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Translator app for Windows 10 gets nifty time-saving features including Cortana support

Microsoft Translator

Microsoft has updated its Translator app for Windows 10 to incorporate Cortana and bring Windows Ink support into the mix, among some other goodies.

Microsoft Translator can translate spoken words or typed text into over 60 languages – and is capable of translating conversations in real-time between two (or more) connected devices – and with Cortana integration, it’s now possible to ask the digital assistant to start (or join) a conversation in the app. You can now also join a live translated conversation across multiple languages.

So, for example, you can simply say: “Hey Cortana, start a conversation in Translator”, or ask the assistant to join an existing conversation (of course, you must provide the relevant conversation code, too).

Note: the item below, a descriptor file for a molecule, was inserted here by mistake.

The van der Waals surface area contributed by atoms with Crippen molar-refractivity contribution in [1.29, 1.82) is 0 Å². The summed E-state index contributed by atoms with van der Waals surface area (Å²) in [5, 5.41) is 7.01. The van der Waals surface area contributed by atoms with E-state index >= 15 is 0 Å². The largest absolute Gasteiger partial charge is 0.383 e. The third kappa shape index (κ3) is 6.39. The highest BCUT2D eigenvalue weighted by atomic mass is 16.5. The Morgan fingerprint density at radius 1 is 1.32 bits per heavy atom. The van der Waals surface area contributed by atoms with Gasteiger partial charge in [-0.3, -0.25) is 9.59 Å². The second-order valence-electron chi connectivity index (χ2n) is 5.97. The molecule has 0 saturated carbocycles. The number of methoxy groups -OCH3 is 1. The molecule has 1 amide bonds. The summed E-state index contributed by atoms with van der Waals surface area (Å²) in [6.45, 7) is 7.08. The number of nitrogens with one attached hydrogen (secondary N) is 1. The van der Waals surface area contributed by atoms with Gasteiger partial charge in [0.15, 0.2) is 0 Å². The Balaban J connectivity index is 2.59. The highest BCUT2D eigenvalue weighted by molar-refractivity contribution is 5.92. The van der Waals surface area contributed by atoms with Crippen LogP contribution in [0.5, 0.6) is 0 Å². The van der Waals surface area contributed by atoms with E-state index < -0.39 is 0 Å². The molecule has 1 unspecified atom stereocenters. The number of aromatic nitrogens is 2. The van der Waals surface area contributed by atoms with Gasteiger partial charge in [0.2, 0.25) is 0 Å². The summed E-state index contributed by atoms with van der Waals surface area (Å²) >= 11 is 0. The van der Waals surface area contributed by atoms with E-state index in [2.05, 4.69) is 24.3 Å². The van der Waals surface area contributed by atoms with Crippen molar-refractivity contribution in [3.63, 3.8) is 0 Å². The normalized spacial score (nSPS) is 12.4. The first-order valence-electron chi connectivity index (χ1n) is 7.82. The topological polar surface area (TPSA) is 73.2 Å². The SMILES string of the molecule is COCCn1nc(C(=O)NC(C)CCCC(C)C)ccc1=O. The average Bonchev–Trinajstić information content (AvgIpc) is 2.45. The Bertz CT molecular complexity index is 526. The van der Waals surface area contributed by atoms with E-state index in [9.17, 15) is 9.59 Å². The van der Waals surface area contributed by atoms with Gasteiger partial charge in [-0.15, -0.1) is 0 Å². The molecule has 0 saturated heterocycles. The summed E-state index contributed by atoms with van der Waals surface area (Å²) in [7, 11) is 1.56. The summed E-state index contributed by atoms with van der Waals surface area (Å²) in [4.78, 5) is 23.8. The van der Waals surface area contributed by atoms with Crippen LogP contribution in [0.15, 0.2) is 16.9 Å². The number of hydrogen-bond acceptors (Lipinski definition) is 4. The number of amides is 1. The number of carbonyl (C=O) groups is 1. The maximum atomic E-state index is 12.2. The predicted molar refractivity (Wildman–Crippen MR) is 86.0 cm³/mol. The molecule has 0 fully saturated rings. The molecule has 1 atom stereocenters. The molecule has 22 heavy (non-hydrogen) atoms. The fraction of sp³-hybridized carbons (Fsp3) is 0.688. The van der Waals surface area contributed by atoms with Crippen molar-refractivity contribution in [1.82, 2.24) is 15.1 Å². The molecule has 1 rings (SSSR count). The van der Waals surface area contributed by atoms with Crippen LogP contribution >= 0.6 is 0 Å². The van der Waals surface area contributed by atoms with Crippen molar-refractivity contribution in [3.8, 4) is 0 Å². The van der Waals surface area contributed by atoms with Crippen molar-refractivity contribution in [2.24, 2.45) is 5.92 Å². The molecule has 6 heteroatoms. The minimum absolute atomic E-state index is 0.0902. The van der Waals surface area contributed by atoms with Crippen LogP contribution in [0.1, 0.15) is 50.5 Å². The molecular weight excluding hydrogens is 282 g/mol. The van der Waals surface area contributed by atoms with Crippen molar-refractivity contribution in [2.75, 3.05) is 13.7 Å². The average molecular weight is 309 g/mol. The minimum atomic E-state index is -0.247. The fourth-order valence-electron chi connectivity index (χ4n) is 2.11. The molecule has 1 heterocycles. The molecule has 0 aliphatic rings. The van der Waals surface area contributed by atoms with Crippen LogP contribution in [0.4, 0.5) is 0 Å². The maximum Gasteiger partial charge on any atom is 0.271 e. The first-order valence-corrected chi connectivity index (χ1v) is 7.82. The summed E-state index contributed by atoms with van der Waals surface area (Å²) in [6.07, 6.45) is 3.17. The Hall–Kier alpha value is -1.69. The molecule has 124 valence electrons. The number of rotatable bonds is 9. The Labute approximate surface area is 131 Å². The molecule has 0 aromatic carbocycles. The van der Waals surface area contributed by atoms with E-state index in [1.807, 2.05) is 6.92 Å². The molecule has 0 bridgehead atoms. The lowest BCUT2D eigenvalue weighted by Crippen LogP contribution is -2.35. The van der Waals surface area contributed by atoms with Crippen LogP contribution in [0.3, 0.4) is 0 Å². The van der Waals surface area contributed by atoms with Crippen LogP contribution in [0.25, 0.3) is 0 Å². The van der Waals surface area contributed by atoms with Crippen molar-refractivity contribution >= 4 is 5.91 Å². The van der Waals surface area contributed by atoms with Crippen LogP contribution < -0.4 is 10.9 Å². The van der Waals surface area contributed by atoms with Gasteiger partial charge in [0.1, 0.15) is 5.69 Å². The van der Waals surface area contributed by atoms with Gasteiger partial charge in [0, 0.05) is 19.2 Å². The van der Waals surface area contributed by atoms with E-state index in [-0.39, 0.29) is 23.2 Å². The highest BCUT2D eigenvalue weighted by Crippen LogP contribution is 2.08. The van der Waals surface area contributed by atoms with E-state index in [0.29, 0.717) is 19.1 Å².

Note that Cortana is only supported for a small number of languages at the moment: Chinese Simplified, English, French, German, Italian, Japanese, Portuguese, and Spanish.

Microsoft Translator

Inking chops

The other big move is the introduction of Windows Ink support, which means you can scribble down text with your stylus (or mouse), and the app will translate that written content for you. A nifty addition, particularly for those who have adopted the pen and touchscreen combination.

Other changes include a new phrasebook and dictionary, which covers more than 200 essential phrases and words (with the ability to highlight and save your favorites).

And you can now download offline language packs, which as the name suggests, means that they can be used even when you aren’t connected to the internet.

Via MS Power User

Darren is a freelancer writing news and features for TechRadar (and occasionally T3) across a broad range of computing topics including CPUs, GPUs, various other hardware, VPNs, antivirus and more. He has written about tech for the best part of three decades, and writes books in his spare time (his debut novel - 'I Know What You Did Last Supper' - was published by Hachette UK in 2013).